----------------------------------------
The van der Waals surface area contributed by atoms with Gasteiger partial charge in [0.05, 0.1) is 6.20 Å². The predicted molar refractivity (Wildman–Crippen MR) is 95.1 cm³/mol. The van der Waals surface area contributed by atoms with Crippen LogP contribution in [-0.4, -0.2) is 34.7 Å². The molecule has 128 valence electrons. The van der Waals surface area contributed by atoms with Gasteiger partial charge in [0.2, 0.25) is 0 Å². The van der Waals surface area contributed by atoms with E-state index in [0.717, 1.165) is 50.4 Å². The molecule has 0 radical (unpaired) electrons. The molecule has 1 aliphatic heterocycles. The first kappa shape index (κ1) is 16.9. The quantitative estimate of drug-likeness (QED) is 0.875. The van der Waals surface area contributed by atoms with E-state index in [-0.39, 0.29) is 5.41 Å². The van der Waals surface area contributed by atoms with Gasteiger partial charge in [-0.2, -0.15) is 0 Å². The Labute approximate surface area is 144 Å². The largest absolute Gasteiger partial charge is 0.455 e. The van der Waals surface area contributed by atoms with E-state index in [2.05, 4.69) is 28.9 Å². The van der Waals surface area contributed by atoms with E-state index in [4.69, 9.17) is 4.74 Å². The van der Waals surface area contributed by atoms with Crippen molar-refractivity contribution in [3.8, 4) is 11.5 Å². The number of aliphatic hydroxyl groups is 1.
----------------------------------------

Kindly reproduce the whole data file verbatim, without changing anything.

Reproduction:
The van der Waals surface area contributed by atoms with Gasteiger partial charge in [0.05, 0.1) is 6.20 Å². The predicted molar refractivity (Wildman–Crippen MR) is 95.1 cm³/mol. The van der Waals surface area contributed by atoms with Crippen LogP contribution in [-0.4, -0.2) is 34.7 Å². The molecule has 128 valence electrons. The van der Waals surface area contributed by atoms with Gasteiger partial charge in [0.2, 0.25) is 0 Å². The van der Waals surface area contributed by atoms with E-state index in [0.717, 1.165) is 50.4 Å². The molecule has 0 radical (unpaired) electrons. The molecule has 1 aliphatic heterocycles. The first kappa shape index (κ1) is 16.9. The quantitative estimate of drug-likeness (QED) is 0.875. The van der Waals surface area contributed by atoms with E-state index in [-0.39, 0.29) is 5.41 Å². The van der Waals surface area contributed by atoms with Gasteiger partial charge in [-0.2, -0.15) is 0 Å². The Labute approximate surface area is 144 Å². The largest absolute Gasteiger partial charge is 0.455 e. The van der Waals surface area contributed by atoms with E-state index in [2.05, 4.69) is 28.9 Å². The van der Waals surface area contributed by atoms with E-state index in [4.69, 9.17) is 4.74 Å². The van der Waals surface area contributed by atoms with Crippen molar-refractivity contribution in [3.8, 4) is 11.5 Å². The number of aliphatic hydroxyl groups is 1.